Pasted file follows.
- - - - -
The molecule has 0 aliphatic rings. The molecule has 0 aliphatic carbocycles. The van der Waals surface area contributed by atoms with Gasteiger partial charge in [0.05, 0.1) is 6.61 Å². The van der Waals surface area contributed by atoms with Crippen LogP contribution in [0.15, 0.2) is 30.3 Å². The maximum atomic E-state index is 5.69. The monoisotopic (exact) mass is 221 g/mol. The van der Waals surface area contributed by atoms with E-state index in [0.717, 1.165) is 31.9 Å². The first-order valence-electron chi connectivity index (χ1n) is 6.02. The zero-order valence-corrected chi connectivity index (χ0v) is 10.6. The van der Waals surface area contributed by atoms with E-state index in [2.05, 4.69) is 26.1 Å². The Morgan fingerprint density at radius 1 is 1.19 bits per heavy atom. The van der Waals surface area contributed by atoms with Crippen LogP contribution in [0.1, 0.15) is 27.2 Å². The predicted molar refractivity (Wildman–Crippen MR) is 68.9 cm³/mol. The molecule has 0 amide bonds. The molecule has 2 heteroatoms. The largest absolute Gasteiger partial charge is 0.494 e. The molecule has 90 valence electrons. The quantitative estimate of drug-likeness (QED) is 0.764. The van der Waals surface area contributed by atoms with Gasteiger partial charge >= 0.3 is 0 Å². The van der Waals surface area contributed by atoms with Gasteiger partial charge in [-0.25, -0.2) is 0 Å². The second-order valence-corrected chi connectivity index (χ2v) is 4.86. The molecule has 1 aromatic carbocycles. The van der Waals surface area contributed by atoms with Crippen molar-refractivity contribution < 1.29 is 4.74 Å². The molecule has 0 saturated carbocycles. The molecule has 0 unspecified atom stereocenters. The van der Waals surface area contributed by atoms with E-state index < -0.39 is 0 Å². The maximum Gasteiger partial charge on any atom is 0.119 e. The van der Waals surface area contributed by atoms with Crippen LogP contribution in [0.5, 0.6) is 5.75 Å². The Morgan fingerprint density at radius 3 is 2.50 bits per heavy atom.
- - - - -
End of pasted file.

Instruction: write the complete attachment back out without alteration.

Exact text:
The molecule has 0 aliphatic rings. The molecule has 0 aliphatic carbocycles. The van der Waals surface area contributed by atoms with Gasteiger partial charge in [0.05, 0.1) is 6.61 Å². The van der Waals surface area contributed by atoms with Crippen LogP contribution in [0.15, 0.2) is 30.3 Å². The maximum atomic E-state index is 5.69. The monoisotopic (exact) mass is 221 g/mol. The van der Waals surface area contributed by atoms with E-state index in [0.717, 1.165) is 31.9 Å². The first-order valence-electron chi connectivity index (χ1n) is 6.02. The zero-order valence-corrected chi connectivity index (χ0v) is 10.6. The van der Waals surface area contributed by atoms with E-state index in [2.05, 4.69) is 26.1 Å². The Morgan fingerprint density at radius 1 is 1.19 bits per heavy atom. The van der Waals surface area contributed by atoms with Crippen LogP contribution in [0.1, 0.15) is 27.2 Å². The predicted molar refractivity (Wildman–Crippen MR) is 68.9 cm³/mol. The molecule has 0 amide bonds. The molecule has 2 heteroatoms. The largest absolute Gasteiger partial charge is 0.494 e. The molecule has 90 valence electrons. The quantitative estimate of drug-likeness (QED) is 0.764. The van der Waals surface area contributed by atoms with Gasteiger partial charge >= 0.3 is 0 Å². The van der Waals surface area contributed by atoms with Gasteiger partial charge in [-0.25, -0.2) is 0 Å². The second-order valence-corrected chi connectivity index (χ2v) is 4.86. The molecule has 1 aromatic carbocycles. The van der Waals surface area contributed by atoms with Crippen molar-refractivity contribution < 1.29 is 4.74 Å². The molecule has 0 saturated carbocycles. The molecule has 0 unspecified atom stereocenters. The van der Waals surface area contributed by atoms with E-state index < -0.39 is 0 Å². The maximum Gasteiger partial charge on any atom is 0.119 e. The van der Waals surface area contributed by atoms with Crippen LogP contribution in [0.5, 0.6) is 5.75 Å². The Morgan fingerprint density at radius 3 is 2.50 bits per heavy atom.